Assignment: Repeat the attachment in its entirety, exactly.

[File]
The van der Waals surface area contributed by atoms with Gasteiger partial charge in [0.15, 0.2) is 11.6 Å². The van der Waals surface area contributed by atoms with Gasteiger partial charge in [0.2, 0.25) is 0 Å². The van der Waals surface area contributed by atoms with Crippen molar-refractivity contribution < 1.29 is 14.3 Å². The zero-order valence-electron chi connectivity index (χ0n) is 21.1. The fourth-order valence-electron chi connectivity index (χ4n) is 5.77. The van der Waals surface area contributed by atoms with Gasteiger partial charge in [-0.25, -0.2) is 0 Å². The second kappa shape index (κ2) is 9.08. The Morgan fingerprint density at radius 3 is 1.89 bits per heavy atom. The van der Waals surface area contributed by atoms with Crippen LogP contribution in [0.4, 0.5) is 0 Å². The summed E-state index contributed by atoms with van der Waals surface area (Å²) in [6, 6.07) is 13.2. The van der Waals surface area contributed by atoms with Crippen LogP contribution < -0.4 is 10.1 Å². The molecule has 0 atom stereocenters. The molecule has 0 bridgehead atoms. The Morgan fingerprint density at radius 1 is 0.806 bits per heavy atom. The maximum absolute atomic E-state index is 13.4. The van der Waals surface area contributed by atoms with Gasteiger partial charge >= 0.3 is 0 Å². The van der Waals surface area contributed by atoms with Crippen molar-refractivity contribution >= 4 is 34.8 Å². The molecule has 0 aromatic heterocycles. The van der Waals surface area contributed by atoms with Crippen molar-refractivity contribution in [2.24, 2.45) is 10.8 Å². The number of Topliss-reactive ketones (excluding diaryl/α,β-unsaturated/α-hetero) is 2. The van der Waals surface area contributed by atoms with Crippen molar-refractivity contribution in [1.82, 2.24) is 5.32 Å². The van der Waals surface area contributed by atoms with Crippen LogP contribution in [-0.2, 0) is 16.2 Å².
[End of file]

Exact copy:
The van der Waals surface area contributed by atoms with Gasteiger partial charge in [0.15, 0.2) is 11.6 Å². The van der Waals surface area contributed by atoms with Gasteiger partial charge in [0.2, 0.25) is 0 Å². The van der Waals surface area contributed by atoms with Crippen molar-refractivity contribution < 1.29 is 14.3 Å². The zero-order valence-electron chi connectivity index (χ0n) is 21.1. The fourth-order valence-electron chi connectivity index (χ4n) is 5.77. The van der Waals surface area contributed by atoms with Gasteiger partial charge in [-0.25, -0.2) is 0 Å². The second kappa shape index (κ2) is 9.08. The Morgan fingerprint density at radius 3 is 1.89 bits per heavy atom. The van der Waals surface area contributed by atoms with Crippen LogP contribution in [0.4, 0.5) is 0 Å². The summed E-state index contributed by atoms with van der Waals surface area (Å²) in [6, 6.07) is 13.2. The van der Waals surface area contributed by atoms with Crippen LogP contribution < -0.4 is 10.1 Å². The molecule has 0 atom stereocenters. The molecule has 0 bridgehead atoms. The Morgan fingerprint density at radius 1 is 0.806 bits per heavy atom. The maximum absolute atomic E-state index is 13.4. The van der Waals surface area contributed by atoms with Gasteiger partial charge >= 0.3 is 0 Å². The van der Waals surface area contributed by atoms with Crippen molar-refractivity contribution >= 4 is 34.8 Å². The molecule has 0 aromatic heterocycles. The van der Waals surface area contributed by atoms with Crippen molar-refractivity contribution in [2.24, 2.45) is 10.8 Å². The number of Topliss-reactive ketones (excluding diaryl/α,β-unsaturated/α-hetero) is 2. The van der Waals surface area contributed by atoms with Crippen molar-refractivity contribution in [1.82, 2.24) is 5.32 Å². The van der Waals surface area contributed by atoms with Crippen LogP contribution in [-0.2, 0) is 16.2 Å².